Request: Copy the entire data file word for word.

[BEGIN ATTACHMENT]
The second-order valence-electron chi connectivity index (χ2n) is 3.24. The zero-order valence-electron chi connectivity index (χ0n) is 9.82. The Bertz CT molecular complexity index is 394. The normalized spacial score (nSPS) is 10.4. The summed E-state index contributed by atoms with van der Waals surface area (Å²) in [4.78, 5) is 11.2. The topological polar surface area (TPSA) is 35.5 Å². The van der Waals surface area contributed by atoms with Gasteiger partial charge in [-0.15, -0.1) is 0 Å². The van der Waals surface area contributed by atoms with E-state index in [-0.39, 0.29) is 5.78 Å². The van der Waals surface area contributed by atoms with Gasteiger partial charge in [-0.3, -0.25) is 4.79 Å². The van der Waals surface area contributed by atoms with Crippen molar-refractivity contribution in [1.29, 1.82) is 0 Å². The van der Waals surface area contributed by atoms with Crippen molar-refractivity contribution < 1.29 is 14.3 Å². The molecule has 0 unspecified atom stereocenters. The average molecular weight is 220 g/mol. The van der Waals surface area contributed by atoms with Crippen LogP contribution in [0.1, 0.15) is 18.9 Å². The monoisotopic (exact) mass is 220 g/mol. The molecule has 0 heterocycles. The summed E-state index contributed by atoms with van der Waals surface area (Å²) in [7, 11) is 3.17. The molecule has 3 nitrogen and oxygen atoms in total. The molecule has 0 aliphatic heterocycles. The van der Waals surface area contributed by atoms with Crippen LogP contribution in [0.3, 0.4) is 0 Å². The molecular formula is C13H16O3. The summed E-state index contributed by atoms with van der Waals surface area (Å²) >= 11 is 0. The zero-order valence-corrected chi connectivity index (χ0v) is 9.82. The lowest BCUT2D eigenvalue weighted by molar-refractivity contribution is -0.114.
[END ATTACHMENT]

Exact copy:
The second-order valence-electron chi connectivity index (χ2n) is 3.24. The zero-order valence-electron chi connectivity index (χ0n) is 9.82. The Bertz CT molecular complexity index is 394. The normalized spacial score (nSPS) is 10.4. The summed E-state index contributed by atoms with van der Waals surface area (Å²) in [4.78, 5) is 11.2. The topological polar surface area (TPSA) is 35.5 Å². The van der Waals surface area contributed by atoms with Gasteiger partial charge in [-0.15, -0.1) is 0 Å². The van der Waals surface area contributed by atoms with E-state index in [-0.39, 0.29) is 5.78 Å². The van der Waals surface area contributed by atoms with Gasteiger partial charge in [-0.3, -0.25) is 4.79 Å². The van der Waals surface area contributed by atoms with Crippen molar-refractivity contribution in [1.29, 1.82) is 0 Å². The van der Waals surface area contributed by atoms with Crippen molar-refractivity contribution < 1.29 is 14.3 Å². The molecule has 0 unspecified atom stereocenters. The average molecular weight is 220 g/mol. The van der Waals surface area contributed by atoms with Crippen LogP contribution in [0.1, 0.15) is 18.9 Å². The monoisotopic (exact) mass is 220 g/mol. The molecule has 0 heterocycles. The summed E-state index contributed by atoms with van der Waals surface area (Å²) in [7, 11) is 3.17. The molecule has 3 nitrogen and oxygen atoms in total. The molecule has 0 aliphatic heterocycles. The van der Waals surface area contributed by atoms with Crippen LogP contribution in [0.3, 0.4) is 0 Å². The molecular formula is C13H16O3. The summed E-state index contributed by atoms with van der Waals surface area (Å²) >= 11 is 0. The zero-order valence-corrected chi connectivity index (χ0v) is 9.82. The lowest BCUT2D eigenvalue weighted by molar-refractivity contribution is -0.114.